Aspirin shown to be beneficial before heart surgery

September 09, 2017

The study has found that taking aspirin before heart bypass surgery may in fact help patients recover and survive better.

According to lead author Dr. Scott Wright, a cardiologist at the Mayo Clinic in Rochester, Minnesota, aspirin reduces clotting of the blood, and by preventing clots forming and blocking already narrowed arteries, a heart attack or stroke is less likely.

He says the study was designed to provide guidance on whether continuing aspirin therapy in the days before surgery is beneficial or risky.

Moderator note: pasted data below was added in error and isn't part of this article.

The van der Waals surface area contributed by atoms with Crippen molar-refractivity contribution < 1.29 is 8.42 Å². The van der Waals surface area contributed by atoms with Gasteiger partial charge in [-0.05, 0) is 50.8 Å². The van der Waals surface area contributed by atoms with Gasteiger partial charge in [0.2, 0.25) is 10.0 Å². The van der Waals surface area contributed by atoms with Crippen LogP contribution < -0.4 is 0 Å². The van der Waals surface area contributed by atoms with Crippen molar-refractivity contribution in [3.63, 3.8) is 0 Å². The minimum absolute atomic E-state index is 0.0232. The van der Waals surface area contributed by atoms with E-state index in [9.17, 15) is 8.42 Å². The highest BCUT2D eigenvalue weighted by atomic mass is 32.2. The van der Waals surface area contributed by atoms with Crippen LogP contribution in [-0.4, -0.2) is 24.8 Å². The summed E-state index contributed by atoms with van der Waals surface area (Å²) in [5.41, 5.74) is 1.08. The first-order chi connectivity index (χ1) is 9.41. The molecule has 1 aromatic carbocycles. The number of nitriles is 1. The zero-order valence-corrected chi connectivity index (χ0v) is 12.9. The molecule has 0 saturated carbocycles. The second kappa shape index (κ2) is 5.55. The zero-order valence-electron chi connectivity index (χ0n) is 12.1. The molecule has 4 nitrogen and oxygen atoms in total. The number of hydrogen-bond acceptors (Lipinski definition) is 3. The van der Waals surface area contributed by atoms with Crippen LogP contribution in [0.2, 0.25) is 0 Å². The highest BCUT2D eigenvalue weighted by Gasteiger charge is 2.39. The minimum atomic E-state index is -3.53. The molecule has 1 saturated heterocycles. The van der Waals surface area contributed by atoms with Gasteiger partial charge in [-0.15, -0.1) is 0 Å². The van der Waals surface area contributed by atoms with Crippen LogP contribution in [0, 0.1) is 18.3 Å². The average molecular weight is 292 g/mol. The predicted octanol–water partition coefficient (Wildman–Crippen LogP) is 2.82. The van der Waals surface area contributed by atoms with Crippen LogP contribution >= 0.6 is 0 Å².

The team studied 1,636 patients receiving heart bypass surgery in 2000, 2001 and 2002.

Wright's team found that 1.7 percent of those patients who took aspirin in the five days before surgery died in the hospital afterwards, compared to 4.4 percent of those who did not, and importantly, those who took aspirin did not appear to have a greater risk of excessive internal bleeding.

Wright says the study confirms aspirin's benefits for patients with known cardiovascular disease, and also shows there is no increased risk of bleeding.

That says Wright, eliminates the main reason why physicians and surgeons would advise patients to discontinue aspirin therapy.

While this research cannot accurately explain human behaviour under this specified drug-taking pattern, it may give rise to further studies with human subjects.

Dr Lawrence's research will soon be published in the International Journal of Neuropsychopharmacology.

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